• I do not understand your POV. That the laws are not always perfectly followed does not means that there are no laws or that they are not applied. From your "logic", the existence of people that breaks speed limits is equivalent to the inexistence of such speed limits or the claim that the police does not enforce speed limits. And that a political party should run only on the basic that they suport speed tickets (or not). YOU should back up your claims that there are no countries supporting Human Rights. – SJuan76 Oct 1 '15 at 10:14
  • And yes, that there are laws against racism does not mean that racism (or their consequences) is automatically over. But those provide a way of protecting against racism, even with measures like affirmative action or the fight against segregation based in the fallout from racism (social/cultural/geographical segregation, for example). – SJuan76 Oct 1 '15 at 10:19
  • Women are paid less than men in most countries recognising Human Rights. It might be illegal, it might not. But if a political party came forward and wanted to end such a disparity, jail people, they would want to "apply" in a better way anyways - what you consider is taken for granted. AFAIK political parties made speed tickets the base of their program (such as Sarkozy in France) so your example is actually very real. As long as there will be extremely obvious inequalities, that shatter the so-called abiding of some countries to the H.R., there is room to defend these rights "more" – MicroMachine Oct 1 '15 at 10:24
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    fabrice, this place is for asking actual questions. If your interest is just to rant about how unfair the world is and how much better you would make it, you should really delete your question. Oh, and women and minorities sue their employers often, and sometimes they win. And, oh, I cannot believe I am posting from maddox here, but look at: youtube.com/watch?v=BDj_bN0L8XM – SJuan76 Oct 1 '15 at 10:27
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I think I understand, from reading the comments, where you're coming from. You haven't stated it in the question, but I think your objection is that although there are laws allowing people equal rights in the basic ways, there is still inequality in society.

What I think you're missing is that the UN's declaration of human rights (which I also think is an amazing document that all should read) is not about how individual people treat one another, but how governments legislate on the most basic levels. Issues such as a particular race, gender, religion or sexuality not being allowed to vote, for instance. These are real issues in some countries that don't subscribe to those rights.

I think you're concerned that governments don't pay enough attention to ensuring these principles are fully permeated throughout society. It does come off as a rant. While it is of course important for us to move forward in ensuring equality for all, that's not anyone's real priority, next to other more pressing issues.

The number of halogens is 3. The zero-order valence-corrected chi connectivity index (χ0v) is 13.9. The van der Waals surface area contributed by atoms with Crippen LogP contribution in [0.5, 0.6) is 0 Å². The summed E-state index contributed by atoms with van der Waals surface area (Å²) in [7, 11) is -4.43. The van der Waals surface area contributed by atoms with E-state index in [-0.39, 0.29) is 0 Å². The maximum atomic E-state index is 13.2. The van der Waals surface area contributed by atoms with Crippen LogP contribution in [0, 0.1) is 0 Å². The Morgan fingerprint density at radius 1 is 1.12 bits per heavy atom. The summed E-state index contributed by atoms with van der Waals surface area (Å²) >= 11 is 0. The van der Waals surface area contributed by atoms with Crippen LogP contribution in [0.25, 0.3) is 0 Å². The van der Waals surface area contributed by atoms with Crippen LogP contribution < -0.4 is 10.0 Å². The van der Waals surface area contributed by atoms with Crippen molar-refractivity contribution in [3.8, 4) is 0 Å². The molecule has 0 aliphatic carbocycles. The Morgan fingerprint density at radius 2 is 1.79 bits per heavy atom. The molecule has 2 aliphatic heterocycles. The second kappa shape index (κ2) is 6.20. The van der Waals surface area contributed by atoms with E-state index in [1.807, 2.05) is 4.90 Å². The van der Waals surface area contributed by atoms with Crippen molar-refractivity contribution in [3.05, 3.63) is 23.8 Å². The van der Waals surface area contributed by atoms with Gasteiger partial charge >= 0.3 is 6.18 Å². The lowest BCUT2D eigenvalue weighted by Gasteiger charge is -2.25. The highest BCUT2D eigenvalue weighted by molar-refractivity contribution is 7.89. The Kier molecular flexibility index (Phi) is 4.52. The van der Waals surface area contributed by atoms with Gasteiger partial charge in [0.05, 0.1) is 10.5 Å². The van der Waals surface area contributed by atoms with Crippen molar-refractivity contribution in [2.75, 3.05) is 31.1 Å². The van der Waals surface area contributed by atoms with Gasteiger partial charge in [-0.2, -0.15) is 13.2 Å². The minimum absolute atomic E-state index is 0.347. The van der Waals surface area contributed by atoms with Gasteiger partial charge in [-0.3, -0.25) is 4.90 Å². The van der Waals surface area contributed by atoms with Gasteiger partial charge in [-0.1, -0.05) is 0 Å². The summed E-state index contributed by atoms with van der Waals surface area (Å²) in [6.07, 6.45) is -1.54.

So the answer to your actual question is that it's not a priority. In mainstream political discourse, equality on the level you're thinking of is not a serious issue. Nor should it be, in my opinion, next to issues such as how to deal with terrorism, foreign aggressors or how political systems are structured. We do enforce laws on these things, but it's relative to the scope of the problem, which isn't viewed to be as big as you seem to think. We don't send managers to jail for life for firing someone based on their sexuality. If that's what you want, then you should consider whether we enforce laws more severely in general, which is an actual political position people take and you'd find a few supporters there.

  • I think it's also worth highlighting that some countries struggle with factions that object to UN policies as a matter of principle, so fully implementing the declaration is problematic. – Phil Lello Apr 4 '16 at 20:50
  • @PhilLello- "These are real issues in some countries that don't subscribe to those rights." That's pretty much what I meant; that some countries flat-out reject human rights as we know them. Most of those have some form of Islamic theocracy. – PointlessSpike Apr 5 '16 at 7:50
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    Actually, I was talking about the US; multiple articles are ignored for the purposes of torturing terrorism suspects (remember, this is about a countries principles, not how it acts domestically); Article 18 conflicts with the Pledge of Allegiance; other UN policies such as Agenda 21 are seen by some as a conspiracy to limit liberty. – Phil Lello Apr 5 '16 at 9:34
  • @PhilLello- I think much of it is up to interpretation. But yeah, there's some definite hypocrisy on the issue of torture. Perhaps the idea of Guantanomo would have been abhorrent back in '48 when the UN's declaration of human rights was written. Sometimes people forget that there are actual reasons behind principles, rather than it just being meaningless red tape. – PointlessSpike Apr 5 '16 at 9:46